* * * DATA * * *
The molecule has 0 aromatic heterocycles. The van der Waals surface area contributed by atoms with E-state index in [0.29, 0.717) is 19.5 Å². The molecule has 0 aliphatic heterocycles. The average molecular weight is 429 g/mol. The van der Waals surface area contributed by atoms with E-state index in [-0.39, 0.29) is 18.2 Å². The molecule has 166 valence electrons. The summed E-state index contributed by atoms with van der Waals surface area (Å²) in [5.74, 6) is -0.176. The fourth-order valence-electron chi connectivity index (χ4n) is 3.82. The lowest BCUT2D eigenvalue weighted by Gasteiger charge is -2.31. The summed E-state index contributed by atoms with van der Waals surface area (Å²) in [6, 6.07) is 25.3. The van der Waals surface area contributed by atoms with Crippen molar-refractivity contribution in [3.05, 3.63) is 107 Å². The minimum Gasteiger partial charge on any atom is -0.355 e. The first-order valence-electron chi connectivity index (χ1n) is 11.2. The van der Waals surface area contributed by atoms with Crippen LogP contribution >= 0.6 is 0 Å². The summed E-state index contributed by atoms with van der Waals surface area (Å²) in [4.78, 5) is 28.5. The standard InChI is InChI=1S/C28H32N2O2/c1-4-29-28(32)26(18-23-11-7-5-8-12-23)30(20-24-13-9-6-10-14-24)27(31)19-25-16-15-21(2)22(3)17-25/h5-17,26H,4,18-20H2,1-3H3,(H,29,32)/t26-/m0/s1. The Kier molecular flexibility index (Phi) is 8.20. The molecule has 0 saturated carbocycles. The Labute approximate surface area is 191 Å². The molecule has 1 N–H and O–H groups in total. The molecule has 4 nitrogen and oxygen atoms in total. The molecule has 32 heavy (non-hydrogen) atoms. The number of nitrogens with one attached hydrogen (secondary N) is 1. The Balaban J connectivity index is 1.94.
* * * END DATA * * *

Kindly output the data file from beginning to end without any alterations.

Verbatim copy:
The molecule has 0 aromatic heterocycles. The van der Waals surface area contributed by atoms with E-state index in [0.29, 0.717) is 19.5 Å². The molecule has 0 aliphatic heterocycles. The average molecular weight is 429 g/mol. The van der Waals surface area contributed by atoms with E-state index in [-0.39, 0.29) is 18.2 Å². The molecule has 166 valence electrons. The summed E-state index contributed by atoms with van der Waals surface area (Å²) in [5.74, 6) is -0.176. The fourth-order valence-electron chi connectivity index (χ4n) is 3.82. The lowest BCUT2D eigenvalue weighted by Gasteiger charge is -2.31. The summed E-state index contributed by atoms with van der Waals surface area (Å²) in [6, 6.07) is 25.3. The van der Waals surface area contributed by atoms with Crippen molar-refractivity contribution in [3.05, 3.63) is 107 Å². The minimum Gasteiger partial charge on any atom is -0.355 e. The first-order valence-electron chi connectivity index (χ1n) is 11.2. The van der Waals surface area contributed by atoms with Crippen LogP contribution >= 0.6 is 0 Å². The summed E-state index contributed by atoms with van der Waals surface area (Å²) in [4.78, 5) is 28.5. The standard InChI is InChI=1S/C28H32N2O2/c1-4-29-28(32)26(18-23-11-7-5-8-12-23)30(20-24-13-9-6-10-14-24)27(31)19-25-16-15-21(2)22(3)17-25/h5-17,26H,4,18-20H2,1-3H3,(H,29,32)/t26-/m0/s1. The Kier molecular flexibility index (Phi) is 8.20. The molecule has 0 saturated carbocycles. The Labute approximate surface area is 191 Å². The molecule has 1 N–H and O–H groups in total. The molecule has 4 nitrogen and oxygen atoms in total. The molecule has 32 heavy (non-hydrogen) atoms. The number of nitrogens with one attached hydrogen (secondary N) is 1. The Balaban J connectivity index is 1.94.